Schweppes loses R250 million case

SCHWEPPES Zimbabwe (Schweppes) has lost a bid to overturn a R250 million packaging supply deal to Blakely Investments (Blakely) after the High Court threw out its application to nullify a three year-old agreement on the basis that it was fraught with numerous irregularities.

The June 2021 case was predicated on the Coca-Cola subsidiary’s contention that it could not honour payments to the South African-based company, as the contract relied on had been negotiated in violation of its own procurement policies – by one of its senior executives – and the country’s exchange control regulations, but Justice Tawanda Chitapi would have none of it.

“…I agree with the plaintiff’s (Schweppes) submission that an agreement in breach of a peremptory provision of a statute is void because courts do not have the equitable discretion to dispense with strict compliance with statute. In casu, the court does not have sufficient evidence of Exchange Control Authority put paid to the plaintiff’s case,” he said.

“It is… not the policy of… exchange control to assist contracting parties… to renege on obligations… A party to a contract should not be allowed to seek to invoke the Exchange Control Regulations as a way out of an obligation and where that party seeks to do so, there must be cogent evidence to show that indeed the law was contravened,” Chitapi said, adding it was “not enough for the plaintiff to declare an invalidity of the contract based on generalisations and in disregard of ongoing arbitration, and court proceedings in South Africa”.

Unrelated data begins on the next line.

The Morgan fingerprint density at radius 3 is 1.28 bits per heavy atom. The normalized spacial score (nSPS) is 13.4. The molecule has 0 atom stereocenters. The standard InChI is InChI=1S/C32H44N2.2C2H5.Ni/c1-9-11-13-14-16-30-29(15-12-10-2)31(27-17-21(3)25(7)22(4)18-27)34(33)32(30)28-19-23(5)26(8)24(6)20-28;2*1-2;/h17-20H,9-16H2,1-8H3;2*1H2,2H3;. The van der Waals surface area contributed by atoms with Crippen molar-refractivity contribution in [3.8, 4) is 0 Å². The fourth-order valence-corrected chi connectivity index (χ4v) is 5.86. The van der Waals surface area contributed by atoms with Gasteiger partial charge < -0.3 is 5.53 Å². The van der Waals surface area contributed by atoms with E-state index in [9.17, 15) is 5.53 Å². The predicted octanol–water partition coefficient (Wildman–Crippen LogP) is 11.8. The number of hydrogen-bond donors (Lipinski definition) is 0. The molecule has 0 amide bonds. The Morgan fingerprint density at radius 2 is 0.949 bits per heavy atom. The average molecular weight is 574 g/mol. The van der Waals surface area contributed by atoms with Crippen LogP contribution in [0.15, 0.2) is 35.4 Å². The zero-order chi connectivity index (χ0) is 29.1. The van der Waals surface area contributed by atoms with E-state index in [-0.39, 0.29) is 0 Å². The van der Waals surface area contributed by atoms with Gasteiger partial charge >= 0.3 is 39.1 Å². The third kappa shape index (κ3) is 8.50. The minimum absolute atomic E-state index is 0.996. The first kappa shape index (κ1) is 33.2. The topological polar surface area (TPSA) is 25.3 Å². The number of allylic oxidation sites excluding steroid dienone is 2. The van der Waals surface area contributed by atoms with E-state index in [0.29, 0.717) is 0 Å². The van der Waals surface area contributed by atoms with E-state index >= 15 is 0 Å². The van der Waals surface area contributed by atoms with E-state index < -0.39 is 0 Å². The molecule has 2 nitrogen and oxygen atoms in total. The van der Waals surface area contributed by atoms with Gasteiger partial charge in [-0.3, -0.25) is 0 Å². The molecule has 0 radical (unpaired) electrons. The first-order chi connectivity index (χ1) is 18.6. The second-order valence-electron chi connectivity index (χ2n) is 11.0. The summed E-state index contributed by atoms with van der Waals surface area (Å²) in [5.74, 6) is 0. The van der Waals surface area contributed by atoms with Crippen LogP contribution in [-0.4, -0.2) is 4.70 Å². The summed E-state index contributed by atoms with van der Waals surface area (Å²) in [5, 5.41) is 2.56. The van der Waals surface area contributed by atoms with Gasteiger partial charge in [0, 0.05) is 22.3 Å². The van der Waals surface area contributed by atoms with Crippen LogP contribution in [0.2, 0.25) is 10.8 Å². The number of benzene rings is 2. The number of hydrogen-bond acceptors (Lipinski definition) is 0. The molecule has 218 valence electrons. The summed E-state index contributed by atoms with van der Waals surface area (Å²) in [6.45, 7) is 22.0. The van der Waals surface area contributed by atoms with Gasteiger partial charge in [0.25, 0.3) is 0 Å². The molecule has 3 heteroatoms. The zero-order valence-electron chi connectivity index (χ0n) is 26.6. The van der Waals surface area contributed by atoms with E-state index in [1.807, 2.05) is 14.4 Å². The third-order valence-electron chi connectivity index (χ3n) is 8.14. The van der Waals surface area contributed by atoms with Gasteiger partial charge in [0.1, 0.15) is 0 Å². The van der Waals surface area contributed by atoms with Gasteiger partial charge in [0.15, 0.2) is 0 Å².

Apart from noting that Schweppes had failed to “make a case for the issue of the declaratur sought,” the judge also noted that the parties had made several variations or changes to the agreement since May 2018.

“Variations made in material areas increased the duration of the initial contract from 18 months to five years. The initial contract had been due to expire on December 31, 2019. In terms of the variation to duration,” Chitapi said, adding the current pact was to end in June 2023.

“The variations also resulted in an increase in the volume of product to be delivered by the defendant as well as price variations. The variations also added a new product, name, a machine stretch wrap which was not included in the initial contract. The contract was further varied on June 26, 2018. The variation concerned an increase in the price of the products with such increase to take effect from July 1, 2018,” he said.

While Schweppes had sought to wriggle out of the agreement and pay the Durban-based plastics manufacturer on the basis that it violated Zimbabwe’s strict exchange control laws, Blakely maintains the covenant was valid.

“The defendant pleaded that it would amount to unjust enrichment and be contrary to public policy, and a grave injustice were (it) to be prejudiced of R247 054 711 due to it in terms of… the agreement for which the amount was due as payment,” Chitapi said.

“For the reasons given, the defendant pleaded that the plaintiff (Schweppes)’ claim be dismissed to prevent an injustice to the defendant,” he noted.
And it is not clear whether appeals would be lodged yet.